There is growing evidence highlighting the importance of monoubiquitination as part of the histone code. Monoubiquitination, the covalent attachment of a single ubiquitin molecule at specific lysines of histone tails, has been associated with transcriptional elongation and the DNA damage response. Sites function as scaffolds or docking platforms for proteins involved in transcription or DNA repair; however, not all sites are equal, with some sites resulting in actively transcribed chromatin and others associated with gene silencing. All events are written by E3 ubiquitin ligases, predominantly of the RING (really interesting new gene) finger type. One of the most well-studied events is monoubiquitination of histone H2B at lysine 120 (H2Bub1), written predominantly by the RING finger complex RNF20-RNF40 and generally associated with active transcription. Monoubiquitination of histone H2A at lysine 119 (H2AK119ub1) is also well-studied, its E3 ubiquitin ligase constituting part of the Polycomb Repressor Complex 1 (PRC1), RING1B-BMI1, associated with transcriptional silencing. Both modifications are activated as part of the DNA damage response. Histone monoubiquitination is a key epigenomic event shaping the chromatin landscape of malignancy and influencing how cells respond to DNA damage. This review discusses a number of these sites and the E3 RING finger ubiquitin ligases that write them. Full article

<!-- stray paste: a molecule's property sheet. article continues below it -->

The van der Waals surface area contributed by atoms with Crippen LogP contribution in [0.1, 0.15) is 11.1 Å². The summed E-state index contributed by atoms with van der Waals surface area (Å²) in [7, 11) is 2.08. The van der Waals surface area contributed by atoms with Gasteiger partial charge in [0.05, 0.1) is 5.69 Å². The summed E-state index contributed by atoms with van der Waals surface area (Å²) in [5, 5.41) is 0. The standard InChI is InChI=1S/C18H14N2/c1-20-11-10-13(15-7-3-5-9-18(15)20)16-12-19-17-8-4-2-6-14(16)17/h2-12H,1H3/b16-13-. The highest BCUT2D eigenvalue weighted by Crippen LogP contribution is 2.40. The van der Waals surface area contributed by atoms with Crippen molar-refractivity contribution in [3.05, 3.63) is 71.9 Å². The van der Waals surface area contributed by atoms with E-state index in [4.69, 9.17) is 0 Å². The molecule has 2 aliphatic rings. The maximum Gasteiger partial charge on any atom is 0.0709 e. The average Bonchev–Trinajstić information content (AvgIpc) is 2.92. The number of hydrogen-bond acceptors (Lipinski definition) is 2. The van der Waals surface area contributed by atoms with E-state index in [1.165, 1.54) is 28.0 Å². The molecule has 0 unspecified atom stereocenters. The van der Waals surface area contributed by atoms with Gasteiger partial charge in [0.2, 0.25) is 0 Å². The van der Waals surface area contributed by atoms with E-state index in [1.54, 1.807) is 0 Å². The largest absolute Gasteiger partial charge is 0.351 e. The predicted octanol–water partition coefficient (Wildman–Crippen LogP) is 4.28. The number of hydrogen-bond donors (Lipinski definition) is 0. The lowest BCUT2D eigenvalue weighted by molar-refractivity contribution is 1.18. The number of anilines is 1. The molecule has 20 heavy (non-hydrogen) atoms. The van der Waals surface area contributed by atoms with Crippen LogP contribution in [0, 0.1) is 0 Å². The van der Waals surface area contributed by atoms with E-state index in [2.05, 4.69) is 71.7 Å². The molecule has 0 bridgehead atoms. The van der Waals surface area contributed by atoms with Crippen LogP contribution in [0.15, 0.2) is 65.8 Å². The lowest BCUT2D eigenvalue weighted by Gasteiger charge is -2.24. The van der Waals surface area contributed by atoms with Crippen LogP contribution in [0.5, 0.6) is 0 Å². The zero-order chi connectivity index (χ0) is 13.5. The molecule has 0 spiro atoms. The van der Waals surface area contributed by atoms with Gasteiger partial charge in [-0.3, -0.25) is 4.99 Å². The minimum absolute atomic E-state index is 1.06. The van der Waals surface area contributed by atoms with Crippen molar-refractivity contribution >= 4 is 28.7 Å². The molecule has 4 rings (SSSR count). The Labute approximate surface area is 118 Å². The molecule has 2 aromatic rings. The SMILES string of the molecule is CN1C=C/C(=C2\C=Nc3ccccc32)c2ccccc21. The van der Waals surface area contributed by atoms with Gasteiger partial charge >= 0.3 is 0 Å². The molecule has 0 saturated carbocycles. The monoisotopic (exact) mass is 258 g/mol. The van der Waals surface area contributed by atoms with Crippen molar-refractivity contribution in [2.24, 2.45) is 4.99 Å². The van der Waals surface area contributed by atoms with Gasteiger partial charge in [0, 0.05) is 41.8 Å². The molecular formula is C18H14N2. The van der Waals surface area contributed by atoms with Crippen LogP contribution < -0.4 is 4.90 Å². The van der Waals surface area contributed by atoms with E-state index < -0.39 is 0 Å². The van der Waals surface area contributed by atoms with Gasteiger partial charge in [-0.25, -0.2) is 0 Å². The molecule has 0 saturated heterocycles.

(This article belongs to the Special Issue Histone Modification Enzymes and Long Noncoding RNAs in Cancer)
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Graphical abstract

Open AccessReview Enhancing the Anticancer Efficacy of Immunotherapy through Combination with Histone Modification Inhibitors
Genes 2018, 9(12), 633; https://doi.org/10.3390/genes9120633
Received: 10 November 2018 / Revised: 10 December 2018 / Accepted: 11 December 2018 / Published: 14 December 2018